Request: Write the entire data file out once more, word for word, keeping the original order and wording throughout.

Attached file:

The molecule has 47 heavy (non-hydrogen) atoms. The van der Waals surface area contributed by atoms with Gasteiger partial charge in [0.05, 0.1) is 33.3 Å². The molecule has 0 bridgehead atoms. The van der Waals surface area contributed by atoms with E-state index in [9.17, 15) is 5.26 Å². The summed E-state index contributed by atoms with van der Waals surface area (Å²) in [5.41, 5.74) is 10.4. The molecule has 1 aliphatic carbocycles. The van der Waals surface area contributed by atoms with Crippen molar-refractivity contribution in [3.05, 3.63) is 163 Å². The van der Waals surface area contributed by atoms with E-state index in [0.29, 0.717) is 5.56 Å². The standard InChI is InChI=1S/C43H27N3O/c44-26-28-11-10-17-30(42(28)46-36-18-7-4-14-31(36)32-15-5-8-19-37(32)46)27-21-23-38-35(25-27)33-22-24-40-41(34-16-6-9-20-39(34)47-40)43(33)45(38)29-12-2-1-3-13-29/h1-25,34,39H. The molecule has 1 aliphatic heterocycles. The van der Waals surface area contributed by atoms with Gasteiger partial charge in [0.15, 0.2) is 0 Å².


The molecule has 47 heavy (non-hydrogen) atoms. The van der Waals surface area contributed by atoms with Gasteiger partial charge in [0.05, 0.1) is 33.3 Å². The molecule has 0 bridgehead atoms. The van der Waals surface area contributed by atoms with E-state index in [9.17, 15) is 5.26 Å². The summed E-state index contributed by atoms with van der Waals surface area (Å²) in [5.41, 5.74) is 10.4. The molecule has 1 aliphatic carbocycles. The van der Waals surface area contributed by atoms with Crippen molar-refractivity contribution in [3.05, 3.63) is 163 Å². The van der Waals surface area contributed by atoms with E-state index in [0.29, 0.717) is 5.56 Å². The standard InChI is InChI=1S/C43H27N3O/c44-26-28-11-10-17-30(42(28)46-36-18-7-4-14-31(36)32-15-5-8-19-37(32)46)27-21-23-38-35(25-27)33-22-24-40-41(34-16-6-9-20-39(34)47-40)43(33)45(38)29-12-2-1-3-13-29/h1-25,34,39H. The molecule has 1 aliphatic heterocycles. The van der Waals surface area contributed by atoms with Gasteiger partial charge in [0.15, 0.2) is 0 Å².